Brooklyn Nets guard Kyrie Irving posted a black-and-white picture of the late boxing legend Muhammad Ali to his Instagram Stories on Sunday Dec. 19. In the picture Ali is being escorted to a weigh in but has tape over his mouth. Ali known for his lethal fists, sweet movement, bombastic personality and braggadocio, was making a point.
not kyrie comparing his boneheaded stubbornness to muhammad ali’s righteous activism… pic.twitter.com/ObIFpCNAyA
— mike taddow (@MikeTaddow) December 19, 2021
Whether he’s talking with his mouth or with his fists, the outcome is the same. Dominance and excellence. The Greatest.
Ali was also outspoken against the Vietnam War and was seen by many Americans as unpatriotic. He used the tape maneuver as a form of silent protest as well, since certain Americans didn’t like what he had to say.
Ali was a courageous activist and sacrificed years of his prime as the champ for his refusal to be drafted into an immoral war.
Presumably, Kyrie knows all of this — although assuming anything with Kyrie is a fool’s errand — and sees himself as some sort of activist and freedom fighter.
Whether that’s true or not, who really cares?
Kyrie is a supremely talented basketball player who has done good things for various people that are less fortunate. Often away from the spotlight. That’s wonderful.
But don’t waste any time getting caught up in any comparisons or if Kyrie thinks of himself as a Muhammad Ali type of figure. Someone standing on principles and being persecuted for his righteous cause.
He ain’t that.
Kyrie is a non-vaccinated NBA player in the midst of a still surging pandemic who espouses pseudo-science and dangerous misinformation. Nothing more.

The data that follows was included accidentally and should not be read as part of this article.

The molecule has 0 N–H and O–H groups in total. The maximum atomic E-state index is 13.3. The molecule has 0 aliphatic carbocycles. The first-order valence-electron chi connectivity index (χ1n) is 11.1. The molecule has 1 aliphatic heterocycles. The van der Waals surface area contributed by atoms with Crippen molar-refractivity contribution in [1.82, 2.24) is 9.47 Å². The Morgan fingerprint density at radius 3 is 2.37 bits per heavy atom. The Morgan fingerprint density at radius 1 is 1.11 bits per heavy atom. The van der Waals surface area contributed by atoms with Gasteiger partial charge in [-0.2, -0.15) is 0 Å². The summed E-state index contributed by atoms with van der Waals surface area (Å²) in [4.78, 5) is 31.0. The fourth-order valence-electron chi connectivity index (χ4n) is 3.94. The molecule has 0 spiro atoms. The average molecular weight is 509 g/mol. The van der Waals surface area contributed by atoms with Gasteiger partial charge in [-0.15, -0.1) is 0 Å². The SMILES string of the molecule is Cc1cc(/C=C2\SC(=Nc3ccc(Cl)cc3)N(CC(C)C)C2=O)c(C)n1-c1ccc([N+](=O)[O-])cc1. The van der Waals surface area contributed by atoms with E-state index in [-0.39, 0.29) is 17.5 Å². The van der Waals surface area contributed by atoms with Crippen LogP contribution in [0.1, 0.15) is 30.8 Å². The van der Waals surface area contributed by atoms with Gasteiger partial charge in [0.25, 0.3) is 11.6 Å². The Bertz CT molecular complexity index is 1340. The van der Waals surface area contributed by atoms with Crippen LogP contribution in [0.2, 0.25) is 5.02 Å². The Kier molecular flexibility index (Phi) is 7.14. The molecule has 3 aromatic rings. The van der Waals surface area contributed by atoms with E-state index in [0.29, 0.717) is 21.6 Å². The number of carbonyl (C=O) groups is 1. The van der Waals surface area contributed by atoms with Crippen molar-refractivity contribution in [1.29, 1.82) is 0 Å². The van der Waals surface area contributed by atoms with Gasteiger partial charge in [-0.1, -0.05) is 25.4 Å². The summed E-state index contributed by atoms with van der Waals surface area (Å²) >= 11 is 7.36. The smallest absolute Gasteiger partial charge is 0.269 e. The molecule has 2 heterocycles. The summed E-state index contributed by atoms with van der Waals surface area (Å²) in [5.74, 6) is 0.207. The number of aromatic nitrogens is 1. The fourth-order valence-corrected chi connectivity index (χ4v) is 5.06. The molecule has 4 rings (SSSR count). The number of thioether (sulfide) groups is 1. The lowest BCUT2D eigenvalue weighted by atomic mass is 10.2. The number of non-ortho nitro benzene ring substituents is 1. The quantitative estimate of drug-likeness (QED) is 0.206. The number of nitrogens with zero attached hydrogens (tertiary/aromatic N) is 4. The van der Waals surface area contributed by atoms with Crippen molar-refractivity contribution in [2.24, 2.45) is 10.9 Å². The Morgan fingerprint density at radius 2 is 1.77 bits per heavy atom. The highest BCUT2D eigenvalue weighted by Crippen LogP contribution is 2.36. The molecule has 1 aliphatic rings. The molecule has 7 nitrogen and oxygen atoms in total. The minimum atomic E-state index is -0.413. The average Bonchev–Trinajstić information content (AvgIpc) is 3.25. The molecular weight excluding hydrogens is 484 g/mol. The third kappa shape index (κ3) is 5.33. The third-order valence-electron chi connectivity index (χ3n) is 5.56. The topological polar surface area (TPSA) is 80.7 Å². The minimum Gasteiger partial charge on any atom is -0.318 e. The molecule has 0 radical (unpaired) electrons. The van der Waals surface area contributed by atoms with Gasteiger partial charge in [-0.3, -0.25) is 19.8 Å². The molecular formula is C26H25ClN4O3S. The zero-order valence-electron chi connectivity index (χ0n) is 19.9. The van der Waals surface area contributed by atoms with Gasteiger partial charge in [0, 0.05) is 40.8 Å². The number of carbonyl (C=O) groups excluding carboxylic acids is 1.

If Kyrie would’ve done a little more homework he would’ve discovered that Ali was pro vaccinations, pro science, and pro public health.
Kyrie is strident in his ignorance about the vaccine and the virus. He has shown no signs of changing his mind. That’s problematic, but not enough for the Nets to stand firm on their decision.
The Nets have decided to bring Kyrie back as a part-time player as the omicron variant of COVID-19 has surged. Ten Nets players are in the league’s health and safety protocols.
Team superstar and MVP front-runner Kevin Durant has carried a heavy burden over the first third of the season. He’s logged heavy minutes in guiding the team to the top record in the Eastern Conference. But that’s not sustainable.
The Nets want to be playing for a championship come June and will need the best version of Durant then, not now.
This is what matters for the Nets and Irving.
In his part-time role, NYC vaccine mandates prohibit Kyrie from playing games in NYC, can he be his All-NBA basketball self? Adding much-needed shooting, shot creation, and north-south penetration on a team sorely lacking all three?
Can Kyrie be relied upon to show up to all the games he’s eligible to play in and be that best version of his basketball self? The Nets have made it clear that winning is what matters, and they believe Kyrie can help them with that.
A part-time player was something general manager Sean Marks was not on board with at the beginning of the season when Kyrie made his vaccination stance clear. But the calculus changed, according to Marks.
“COVID has done a number on the team and on society in general, so that’s certainly changed,” Marks said. “Managing our overall player load, that’s something we’ve gotta be aware of throughout the course of this season. We’ve seen large minutes that our guys have had to endure and play, and we’ve gotta look at what’s best for the team over the course of the season.”
Don’t waste your time trying to understand the mind of Kyrie or read into any of his cryptic and not-so-cryptic social media posts. That doesn’t matter.
What matters is the Nets have decided that he is someone they can rely on in a part-time role to help them achieve their ultimate goal of a championship.
Time and Kyrie will provide the answers.
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